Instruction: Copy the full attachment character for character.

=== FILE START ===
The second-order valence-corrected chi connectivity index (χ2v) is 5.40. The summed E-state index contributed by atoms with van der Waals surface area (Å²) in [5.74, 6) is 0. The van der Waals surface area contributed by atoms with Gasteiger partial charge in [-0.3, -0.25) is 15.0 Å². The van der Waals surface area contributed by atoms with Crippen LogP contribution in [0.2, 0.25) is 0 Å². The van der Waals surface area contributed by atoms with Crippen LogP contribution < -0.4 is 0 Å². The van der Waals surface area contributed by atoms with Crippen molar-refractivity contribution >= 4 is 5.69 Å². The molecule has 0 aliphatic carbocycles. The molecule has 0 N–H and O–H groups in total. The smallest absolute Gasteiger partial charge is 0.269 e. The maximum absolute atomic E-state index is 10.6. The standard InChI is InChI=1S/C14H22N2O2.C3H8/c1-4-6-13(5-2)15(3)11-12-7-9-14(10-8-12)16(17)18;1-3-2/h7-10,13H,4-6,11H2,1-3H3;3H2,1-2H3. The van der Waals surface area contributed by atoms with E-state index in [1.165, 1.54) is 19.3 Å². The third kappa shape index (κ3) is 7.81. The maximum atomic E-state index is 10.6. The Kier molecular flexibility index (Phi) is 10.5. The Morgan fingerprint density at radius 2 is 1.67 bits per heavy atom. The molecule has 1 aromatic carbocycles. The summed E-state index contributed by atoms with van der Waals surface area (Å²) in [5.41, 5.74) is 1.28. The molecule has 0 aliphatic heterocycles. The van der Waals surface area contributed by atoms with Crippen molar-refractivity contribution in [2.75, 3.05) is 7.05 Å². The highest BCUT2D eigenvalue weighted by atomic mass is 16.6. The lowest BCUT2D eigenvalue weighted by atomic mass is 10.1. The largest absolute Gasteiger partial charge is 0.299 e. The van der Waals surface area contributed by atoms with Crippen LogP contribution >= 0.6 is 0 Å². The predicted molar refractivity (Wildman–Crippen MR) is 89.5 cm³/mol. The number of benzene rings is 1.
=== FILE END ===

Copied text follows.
The second-order valence-corrected chi connectivity index (χ2v) is 5.40. The summed E-state index contributed by atoms with van der Waals surface area (Å²) in [5.74, 6) is 0. The van der Waals surface area contributed by atoms with Gasteiger partial charge in [-0.3, -0.25) is 15.0 Å². The van der Waals surface area contributed by atoms with Crippen LogP contribution in [0.2, 0.25) is 0 Å². The van der Waals surface area contributed by atoms with Crippen LogP contribution < -0.4 is 0 Å². The van der Waals surface area contributed by atoms with Crippen molar-refractivity contribution >= 4 is 5.69 Å². The molecule has 0 aliphatic carbocycles. The molecule has 0 N–H and O–H groups in total. The smallest absolute Gasteiger partial charge is 0.269 e. The maximum absolute atomic E-state index is 10.6. The standard InChI is InChI=1S/C14H22N2O2.C3H8/c1-4-6-13(5-2)15(3)11-12-7-9-14(10-8-12)16(17)18;1-3-2/h7-10,13H,4-6,11H2,1-3H3;3H2,1-2H3. The van der Waals surface area contributed by atoms with E-state index in [1.165, 1.54) is 19.3 Å². The third kappa shape index (κ3) is 7.81. The maximum atomic E-state index is 10.6. The Kier molecular flexibility index (Phi) is 10.5. The Morgan fingerprint density at radius 2 is 1.67 bits per heavy atom. The molecule has 1 aromatic carbocycles. The summed E-state index contributed by atoms with van der Waals surface area (Å²) in [5.41, 5.74) is 1.28. The molecule has 0 aliphatic heterocycles. The van der Waals surface area contributed by atoms with Crippen molar-refractivity contribution in [2.75, 3.05) is 7.05 Å². The highest BCUT2D eigenvalue weighted by atomic mass is 16.6. The lowest BCUT2D eigenvalue weighted by atomic mass is 10.1. The largest absolute Gasteiger partial charge is 0.299 e. The van der Waals surface area contributed by atoms with Crippen LogP contribution >= 0.6 is 0 Å². The predicted molar refractivity (Wildman–Crippen MR) is 89.5 cm³/mol. The number of benzene rings is 1.